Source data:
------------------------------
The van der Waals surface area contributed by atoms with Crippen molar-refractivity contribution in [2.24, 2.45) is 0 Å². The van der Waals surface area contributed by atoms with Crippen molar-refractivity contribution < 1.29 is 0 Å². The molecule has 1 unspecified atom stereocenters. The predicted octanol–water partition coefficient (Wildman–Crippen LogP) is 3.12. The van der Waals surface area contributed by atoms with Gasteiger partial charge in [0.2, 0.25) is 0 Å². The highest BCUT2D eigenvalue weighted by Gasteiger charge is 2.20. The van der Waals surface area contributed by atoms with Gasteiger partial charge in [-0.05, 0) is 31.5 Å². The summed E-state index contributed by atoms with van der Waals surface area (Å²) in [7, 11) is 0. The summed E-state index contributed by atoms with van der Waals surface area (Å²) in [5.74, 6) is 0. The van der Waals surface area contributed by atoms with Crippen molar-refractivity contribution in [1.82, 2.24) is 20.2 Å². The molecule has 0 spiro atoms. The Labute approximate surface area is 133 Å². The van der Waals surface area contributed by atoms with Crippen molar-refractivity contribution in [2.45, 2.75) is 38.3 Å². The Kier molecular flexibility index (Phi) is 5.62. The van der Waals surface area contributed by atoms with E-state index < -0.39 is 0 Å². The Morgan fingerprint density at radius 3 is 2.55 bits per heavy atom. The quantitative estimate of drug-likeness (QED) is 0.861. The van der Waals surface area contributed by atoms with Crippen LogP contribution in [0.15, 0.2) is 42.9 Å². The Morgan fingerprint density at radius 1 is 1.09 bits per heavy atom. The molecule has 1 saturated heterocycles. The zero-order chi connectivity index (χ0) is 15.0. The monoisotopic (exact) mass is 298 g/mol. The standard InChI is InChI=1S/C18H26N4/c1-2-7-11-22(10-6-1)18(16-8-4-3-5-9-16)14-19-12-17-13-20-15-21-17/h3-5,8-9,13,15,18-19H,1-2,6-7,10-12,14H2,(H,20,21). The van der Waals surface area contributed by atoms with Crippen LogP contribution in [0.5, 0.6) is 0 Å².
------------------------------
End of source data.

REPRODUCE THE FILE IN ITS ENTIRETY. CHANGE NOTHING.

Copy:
The van der Waals surface area contributed by atoms with Crippen molar-refractivity contribution in [2.24, 2.45) is 0 Å². The van der Waals surface area contributed by atoms with Crippen molar-refractivity contribution < 1.29 is 0 Å². The molecule has 1 unspecified atom stereocenters. The predicted octanol–water partition coefficient (Wildman–Crippen LogP) is 3.12. The van der Waals surface area contributed by atoms with Gasteiger partial charge in [0.2, 0.25) is 0 Å². The highest BCUT2D eigenvalue weighted by Gasteiger charge is 2.20. The van der Waals surface area contributed by atoms with Gasteiger partial charge in [-0.05, 0) is 31.5 Å². The summed E-state index contributed by atoms with van der Waals surface area (Å²) in [7, 11) is 0. The summed E-state index contributed by atoms with van der Waals surface area (Å²) in [5.74, 6) is 0. The van der Waals surface area contributed by atoms with Crippen molar-refractivity contribution in [1.82, 2.24) is 20.2 Å². The molecule has 0 spiro atoms. The Labute approximate surface area is 133 Å². The van der Waals surface area contributed by atoms with Crippen molar-refractivity contribution in [2.45, 2.75) is 38.3 Å². The Kier molecular flexibility index (Phi) is 5.62. The van der Waals surface area contributed by atoms with E-state index < -0.39 is 0 Å². The Morgan fingerprint density at radius 3 is 2.55 bits per heavy atom. The quantitative estimate of drug-likeness (QED) is 0.861. The van der Waals surface area contributed by atoms with Crippen LogP contribution in [0.15, 0.2) is 42.9 Å². The Morgan fingerprint density at radius 1 is 1.09 bits per heavy atom. The molecule has 1 saturated heterocycles. The zero-order chi connectivity index (χ0) is 15.0. The monoisotopic (exact) mass is 298 g/mol. The standard InChI is InChI=1S/C18H26N4/c1-2-7-11-22(10-6-1)18(16-8-4-3-5-9-16)14-19-12-17-13-20-15-21-17/h3-5,8-9,13,15,18-19H,1-2,6-7,10-12,14H2,(H,20,21). The van der Waals surface area contributed by atoms with Crippen LogP contribution in [0.5, 0.6) is 0 Å².